New architectures and current technologies in software engineering enable the construction of systems with ever-increasing complexity. Distributed software systems today are most often composed of a number of building-blocks, operating in a networked environment and working together to achieve a variety of tasks. Software systems can cover several application domains, from smaller-scale dedicated or embedded systems (e.g. a security and video-surveillance system or a scientific simulator) to multi-user large-scale applications (e.g. web-based stores, or enterprize class data management systems). These systems are designed to be functionally correct according to some specification and at the same time to satisfy requirements related to the Quality of Service (QoS) they provide. This provided QoS depends on many parameters, such as properties of the network, the underlying execution hardware and system configuration. Mainly, two categories of properties can be considered: (i) capabilities, such as available bandwidth, processing power, storage and memory capacities, etc., and (ii) QoS requirements, such as volume of transactions, availability of hosts, amount of processing power, among others.
The topic of this thesis is how to decide where to allocate instances of software in a network of compute resources, under a variety of resource constraints and QoS requirements. The allocation of components in a distributed system, in other words its deployment mapping, can have a significant impact on the QoS provided by the system. Often, there are numerous deployment mappings that offer the same functionality, but nevertheless have very different QoS. In addition, some of the requirements the service has may be conflicting, so that improving the deployment with respect to one requirement might degrade the solution from another perspective. Hence, the problem of finding an optimal deployment mapping has many challenges and can be viewed from many angles. Obtaining a solution is further complicated when there is extensive dynamism and scale involved.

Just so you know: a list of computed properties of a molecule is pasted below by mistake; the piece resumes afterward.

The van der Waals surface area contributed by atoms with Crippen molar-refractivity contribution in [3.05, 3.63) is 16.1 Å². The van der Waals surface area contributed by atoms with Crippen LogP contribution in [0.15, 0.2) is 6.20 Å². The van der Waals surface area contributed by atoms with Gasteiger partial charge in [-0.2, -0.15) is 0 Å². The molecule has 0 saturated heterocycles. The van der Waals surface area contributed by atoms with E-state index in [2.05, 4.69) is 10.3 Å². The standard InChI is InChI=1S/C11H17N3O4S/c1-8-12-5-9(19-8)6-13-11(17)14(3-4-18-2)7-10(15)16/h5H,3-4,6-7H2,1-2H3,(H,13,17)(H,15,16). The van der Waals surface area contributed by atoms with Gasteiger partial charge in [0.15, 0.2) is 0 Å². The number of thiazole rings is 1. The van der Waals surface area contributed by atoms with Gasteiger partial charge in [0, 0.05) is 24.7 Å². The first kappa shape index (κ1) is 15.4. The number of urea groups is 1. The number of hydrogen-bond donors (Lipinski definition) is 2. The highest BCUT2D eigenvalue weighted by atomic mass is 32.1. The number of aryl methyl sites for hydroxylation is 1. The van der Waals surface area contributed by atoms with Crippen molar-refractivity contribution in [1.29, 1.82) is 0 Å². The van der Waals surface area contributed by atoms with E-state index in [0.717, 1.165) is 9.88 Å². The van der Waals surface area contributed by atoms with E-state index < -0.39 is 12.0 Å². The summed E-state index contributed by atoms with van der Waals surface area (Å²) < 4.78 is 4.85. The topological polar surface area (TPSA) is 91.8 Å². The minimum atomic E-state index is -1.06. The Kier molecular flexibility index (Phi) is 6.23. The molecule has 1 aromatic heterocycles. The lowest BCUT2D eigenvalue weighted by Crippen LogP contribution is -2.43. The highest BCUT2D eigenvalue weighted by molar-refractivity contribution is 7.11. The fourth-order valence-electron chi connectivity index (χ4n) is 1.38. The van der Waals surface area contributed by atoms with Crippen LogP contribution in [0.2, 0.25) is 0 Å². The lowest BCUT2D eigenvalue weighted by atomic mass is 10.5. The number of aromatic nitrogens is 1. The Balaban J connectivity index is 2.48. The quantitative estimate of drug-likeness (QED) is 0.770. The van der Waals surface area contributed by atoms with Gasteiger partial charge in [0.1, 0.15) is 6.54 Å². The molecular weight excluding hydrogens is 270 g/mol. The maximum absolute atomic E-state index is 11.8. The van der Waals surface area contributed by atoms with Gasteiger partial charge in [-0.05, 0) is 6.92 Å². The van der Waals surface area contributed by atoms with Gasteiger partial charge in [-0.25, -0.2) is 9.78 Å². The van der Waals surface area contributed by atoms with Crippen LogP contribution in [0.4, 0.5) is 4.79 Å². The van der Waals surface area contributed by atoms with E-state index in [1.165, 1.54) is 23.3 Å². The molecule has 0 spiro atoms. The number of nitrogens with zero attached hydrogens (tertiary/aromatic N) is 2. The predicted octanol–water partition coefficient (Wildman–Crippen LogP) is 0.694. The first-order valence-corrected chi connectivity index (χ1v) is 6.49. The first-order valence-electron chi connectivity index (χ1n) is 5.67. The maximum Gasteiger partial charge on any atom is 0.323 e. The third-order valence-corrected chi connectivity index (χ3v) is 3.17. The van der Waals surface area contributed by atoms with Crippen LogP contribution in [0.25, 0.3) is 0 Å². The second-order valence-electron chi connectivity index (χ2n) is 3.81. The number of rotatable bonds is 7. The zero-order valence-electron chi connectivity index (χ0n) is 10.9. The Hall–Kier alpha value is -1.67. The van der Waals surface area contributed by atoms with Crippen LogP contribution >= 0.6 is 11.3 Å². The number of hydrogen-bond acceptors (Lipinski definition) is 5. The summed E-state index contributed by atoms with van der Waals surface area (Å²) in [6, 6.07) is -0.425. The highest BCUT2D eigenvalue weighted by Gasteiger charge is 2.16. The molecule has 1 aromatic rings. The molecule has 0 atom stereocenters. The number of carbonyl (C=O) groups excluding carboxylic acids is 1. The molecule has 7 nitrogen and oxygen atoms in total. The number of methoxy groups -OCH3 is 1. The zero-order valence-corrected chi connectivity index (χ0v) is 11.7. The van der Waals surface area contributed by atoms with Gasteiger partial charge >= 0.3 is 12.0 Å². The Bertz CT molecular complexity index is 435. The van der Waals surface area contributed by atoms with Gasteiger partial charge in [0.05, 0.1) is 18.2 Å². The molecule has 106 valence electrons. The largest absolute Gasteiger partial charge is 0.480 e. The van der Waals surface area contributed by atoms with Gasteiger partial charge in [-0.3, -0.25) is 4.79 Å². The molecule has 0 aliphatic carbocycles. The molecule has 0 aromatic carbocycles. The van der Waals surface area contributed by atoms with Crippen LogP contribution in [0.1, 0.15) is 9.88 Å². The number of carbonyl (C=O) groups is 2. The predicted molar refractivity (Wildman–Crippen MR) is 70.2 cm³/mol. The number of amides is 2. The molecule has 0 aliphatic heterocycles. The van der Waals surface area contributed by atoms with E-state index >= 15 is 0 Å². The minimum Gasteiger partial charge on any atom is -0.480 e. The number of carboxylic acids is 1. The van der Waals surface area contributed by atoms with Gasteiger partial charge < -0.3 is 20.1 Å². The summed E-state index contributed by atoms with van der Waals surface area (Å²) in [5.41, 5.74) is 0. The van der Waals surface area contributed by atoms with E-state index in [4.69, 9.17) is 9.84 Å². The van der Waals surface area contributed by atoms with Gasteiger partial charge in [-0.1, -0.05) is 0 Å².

With the appearance of complex software systems the need for methods and algorithms that enable reconfiguration and adaptation has arisen. Self-adaptation has been an inherent property of several complex systems in nature that have been described theoretically and explored extensively. Thus, this thesis investigates how a bio-inspired method can be applied to the problem of obtaining deployment mappings for software services, and what are the benefits and tradeoffs of its application. The thesis presents a novel heuristic method for decentralized optimization aimed at finding near optimal mappings within reasonable time and for large scale.
Different incarnations of the deployment problem are explored throughout the papers included and several representative scenarios are investigated using simulations. For one of the scenario types means for obtaining global optimum solutions are provided and the results are used for cross-validating the simulations and to show that the heuristic algorithm presented in this thesis is able to provide effective means for solving deployment problems.
Furthermore, a formal approach is introduced to model services and deployment scenarios with different sets of requirements and optimization algorithms are given for the various scenarios. The approximative, computationally efficient, decentralized approach presented is believed to be adequate for on-line execution and can be tailored to given sets of requirements.